There are more sole traders reporting very low profits. 14% of sole traders (around 550,000 people) report very low profits of between £0 and £2,000 per year in 2015–16, up from 12% in 2003–04.  Over half of this group have another job (53%), 28% are in their first year of self employment and only 7% undertake investment. This is not proof of, but is consistent with, increased numbers of people working in the “gig economy” or running a “kitchen table business”, with relatively few hours of work and little capital invested.   

The proportion of sole traders with profits of at least £40,000 (in 2015-16 prices) has halved from 8% in 2003-04 to 4% in 2015–16. This is an absolute fall of 90,000 people despite the increase in the overall number of sole traders. Two thirds of those with profits of at least £40,000 work in four industries: Construction, medicine, finance and business services. The median turnover of this group has fallen 28% (£32,000) since 2003–04, and the proportion investing and employing others has fallen substantially too. Part of these patterns may be driven by high earning sole-traders incorporating (they face a tax incentive to do this). However, the majority of the change is driven by those individuals who continue in self-employment but see large income falls. An important question is to what extent this reflects a fall in productivity. These issues are the subject of ongoing research.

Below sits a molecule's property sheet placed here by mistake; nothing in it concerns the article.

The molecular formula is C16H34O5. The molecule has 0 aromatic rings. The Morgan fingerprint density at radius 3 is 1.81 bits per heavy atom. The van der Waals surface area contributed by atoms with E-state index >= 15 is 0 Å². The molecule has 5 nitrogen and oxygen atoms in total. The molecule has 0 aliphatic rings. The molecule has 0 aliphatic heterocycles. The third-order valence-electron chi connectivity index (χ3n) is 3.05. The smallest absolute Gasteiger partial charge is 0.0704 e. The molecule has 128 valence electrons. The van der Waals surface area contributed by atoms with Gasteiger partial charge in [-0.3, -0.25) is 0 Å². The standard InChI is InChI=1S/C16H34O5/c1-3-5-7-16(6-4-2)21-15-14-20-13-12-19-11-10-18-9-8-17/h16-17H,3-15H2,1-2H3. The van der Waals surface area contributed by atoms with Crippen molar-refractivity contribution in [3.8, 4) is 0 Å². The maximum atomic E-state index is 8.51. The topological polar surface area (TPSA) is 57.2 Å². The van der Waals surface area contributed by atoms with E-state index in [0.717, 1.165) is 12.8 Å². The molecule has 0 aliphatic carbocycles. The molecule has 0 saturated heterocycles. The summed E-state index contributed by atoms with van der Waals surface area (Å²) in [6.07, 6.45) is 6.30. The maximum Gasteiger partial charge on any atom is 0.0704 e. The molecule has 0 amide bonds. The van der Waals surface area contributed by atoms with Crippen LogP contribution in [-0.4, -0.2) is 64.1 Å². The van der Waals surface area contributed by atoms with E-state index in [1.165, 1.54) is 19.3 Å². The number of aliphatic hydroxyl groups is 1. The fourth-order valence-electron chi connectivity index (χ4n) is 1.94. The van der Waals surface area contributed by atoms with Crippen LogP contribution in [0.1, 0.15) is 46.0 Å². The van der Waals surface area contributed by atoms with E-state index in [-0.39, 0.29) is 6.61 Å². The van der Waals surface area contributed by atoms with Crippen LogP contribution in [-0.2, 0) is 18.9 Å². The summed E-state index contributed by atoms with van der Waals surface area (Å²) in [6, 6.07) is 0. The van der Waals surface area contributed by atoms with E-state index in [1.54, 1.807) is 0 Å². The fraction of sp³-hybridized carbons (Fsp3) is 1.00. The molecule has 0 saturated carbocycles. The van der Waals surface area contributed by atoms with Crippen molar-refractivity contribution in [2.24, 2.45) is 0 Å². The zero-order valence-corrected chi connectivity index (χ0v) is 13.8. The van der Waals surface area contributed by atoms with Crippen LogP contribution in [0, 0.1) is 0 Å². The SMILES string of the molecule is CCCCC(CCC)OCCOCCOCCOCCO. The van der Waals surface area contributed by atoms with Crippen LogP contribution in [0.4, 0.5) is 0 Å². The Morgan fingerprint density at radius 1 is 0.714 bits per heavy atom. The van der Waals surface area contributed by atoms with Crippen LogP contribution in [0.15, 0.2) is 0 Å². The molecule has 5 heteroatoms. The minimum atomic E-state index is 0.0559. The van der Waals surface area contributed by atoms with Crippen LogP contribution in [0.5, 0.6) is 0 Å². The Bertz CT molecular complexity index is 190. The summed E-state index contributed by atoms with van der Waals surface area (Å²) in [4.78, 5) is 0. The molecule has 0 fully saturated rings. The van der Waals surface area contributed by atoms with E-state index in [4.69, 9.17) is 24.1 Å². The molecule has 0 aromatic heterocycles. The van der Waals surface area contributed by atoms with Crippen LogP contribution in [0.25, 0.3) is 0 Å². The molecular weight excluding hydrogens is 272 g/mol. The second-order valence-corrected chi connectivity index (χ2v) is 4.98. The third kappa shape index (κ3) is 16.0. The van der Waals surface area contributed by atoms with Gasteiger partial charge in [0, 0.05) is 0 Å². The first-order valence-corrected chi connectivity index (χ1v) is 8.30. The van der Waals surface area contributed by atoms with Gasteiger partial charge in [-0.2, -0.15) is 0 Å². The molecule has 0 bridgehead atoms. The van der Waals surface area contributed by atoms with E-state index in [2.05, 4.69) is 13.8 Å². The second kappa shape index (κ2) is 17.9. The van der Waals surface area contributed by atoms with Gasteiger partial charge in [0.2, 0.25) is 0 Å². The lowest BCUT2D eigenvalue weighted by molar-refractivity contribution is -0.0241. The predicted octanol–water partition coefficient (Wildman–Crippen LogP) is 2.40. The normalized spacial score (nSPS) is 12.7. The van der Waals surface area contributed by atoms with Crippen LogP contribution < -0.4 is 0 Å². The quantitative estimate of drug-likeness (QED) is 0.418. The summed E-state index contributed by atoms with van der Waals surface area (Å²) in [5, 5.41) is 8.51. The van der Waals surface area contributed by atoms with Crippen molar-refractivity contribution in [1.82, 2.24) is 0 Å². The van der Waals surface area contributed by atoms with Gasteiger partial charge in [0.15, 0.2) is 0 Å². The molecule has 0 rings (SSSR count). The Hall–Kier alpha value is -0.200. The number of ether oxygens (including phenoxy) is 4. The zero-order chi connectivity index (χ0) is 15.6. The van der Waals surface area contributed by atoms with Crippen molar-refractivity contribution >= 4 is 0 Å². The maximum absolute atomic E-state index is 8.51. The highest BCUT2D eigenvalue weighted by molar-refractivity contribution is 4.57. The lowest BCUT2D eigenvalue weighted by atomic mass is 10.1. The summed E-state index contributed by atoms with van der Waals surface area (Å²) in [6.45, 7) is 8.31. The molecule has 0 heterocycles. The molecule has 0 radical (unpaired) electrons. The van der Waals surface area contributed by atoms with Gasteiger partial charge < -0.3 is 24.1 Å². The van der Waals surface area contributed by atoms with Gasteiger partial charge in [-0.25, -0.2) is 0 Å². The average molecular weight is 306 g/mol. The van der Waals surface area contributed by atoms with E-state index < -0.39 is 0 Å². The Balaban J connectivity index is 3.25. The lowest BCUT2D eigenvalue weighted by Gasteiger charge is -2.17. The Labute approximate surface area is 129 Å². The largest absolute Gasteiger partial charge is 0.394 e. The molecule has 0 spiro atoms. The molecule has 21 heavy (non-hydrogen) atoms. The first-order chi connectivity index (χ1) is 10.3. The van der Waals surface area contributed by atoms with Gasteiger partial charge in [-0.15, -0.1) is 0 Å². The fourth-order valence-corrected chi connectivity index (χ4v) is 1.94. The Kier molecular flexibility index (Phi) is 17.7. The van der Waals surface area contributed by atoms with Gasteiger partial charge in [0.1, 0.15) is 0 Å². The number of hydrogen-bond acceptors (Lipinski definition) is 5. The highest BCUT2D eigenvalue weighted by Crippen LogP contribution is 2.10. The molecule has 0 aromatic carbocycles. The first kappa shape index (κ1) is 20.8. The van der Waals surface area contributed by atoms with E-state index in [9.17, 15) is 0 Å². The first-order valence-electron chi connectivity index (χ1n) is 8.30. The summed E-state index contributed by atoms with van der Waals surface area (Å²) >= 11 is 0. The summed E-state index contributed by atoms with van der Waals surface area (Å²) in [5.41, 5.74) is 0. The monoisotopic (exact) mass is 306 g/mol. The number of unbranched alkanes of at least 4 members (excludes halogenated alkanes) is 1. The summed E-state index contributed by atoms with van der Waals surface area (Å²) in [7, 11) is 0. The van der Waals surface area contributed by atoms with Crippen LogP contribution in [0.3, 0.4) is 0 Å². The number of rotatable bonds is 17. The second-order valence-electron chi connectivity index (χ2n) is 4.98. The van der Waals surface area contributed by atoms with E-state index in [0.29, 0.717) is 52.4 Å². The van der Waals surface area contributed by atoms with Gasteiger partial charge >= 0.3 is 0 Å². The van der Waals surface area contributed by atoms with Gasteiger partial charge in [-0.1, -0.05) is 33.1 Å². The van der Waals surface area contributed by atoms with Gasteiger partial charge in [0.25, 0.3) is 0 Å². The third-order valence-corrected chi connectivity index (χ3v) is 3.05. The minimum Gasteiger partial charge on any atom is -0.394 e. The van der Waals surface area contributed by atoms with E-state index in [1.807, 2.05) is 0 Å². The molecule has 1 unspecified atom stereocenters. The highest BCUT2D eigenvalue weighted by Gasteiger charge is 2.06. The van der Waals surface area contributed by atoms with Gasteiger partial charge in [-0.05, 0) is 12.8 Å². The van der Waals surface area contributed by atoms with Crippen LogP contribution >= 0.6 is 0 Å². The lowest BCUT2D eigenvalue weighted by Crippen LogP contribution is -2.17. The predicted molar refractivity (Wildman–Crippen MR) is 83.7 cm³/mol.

The company owner-manager population has increased 7 fold since 2007–08 and has seen an 18% fall in mean profits but an increase in aggregate profits.  In 2014–15 there were 310,000 single director /single owner companies, up from 44,000 in 2007-08.  On average, owner-managers have profits that are more than twice as high as sole-traders. Average profits for owner-managers have fallen 18% since 2007-08. Taking sole traders and owner-managers together, average profits have fallen by 19%.

Only 45% of owner-managers (in 2014–15) and 25% of sole traders (in 2015­–16) invested in capital – down from 70% and 60% respectively in the year before the financial crisis. The proportion of business owners using capital allowances – a measure of investment – has fallen substantially and, in all periods, often reflects small investments


The above results are based on analysis of the self-assessment records of sole-traders (self-employed individuals, not including partnerships) and the self-assessment and corporation tax records of companies owned and managed by a single individual (i.e. excluding companies where there are multiple shareholders or directors). Future work will consider more complex structures. This work contains statistical data from HMRC which is Crown Copyright. The research datasets used may not exactly reproduce HMRC aggregates. The use of HMRC statistical data in this work does not imply the endorsement of HMRC in relation to the interpretation or analysis of the information.


Chapter 7 of the 2017 IFS Green Budget discusses what we know about the self-employed and company owner-managers from survey data and the issues that arise because these groups receive lower tax rates than employees.

This IFS Briefing note summarises research that uses information from HMRC’s random audit programme to estimate which types of people are more likely to be under-reporting taxes.


The findings of this research were presented at the event 'Self-employment and entrepreneurship: lessons from tax records and challenges for policy'. Presentations given at this event can be accessed here:

A picture of business owners in administrative data

Trends in profits of self-employed sole traders: evidence from tax data

How do small business owners respond to the tax system?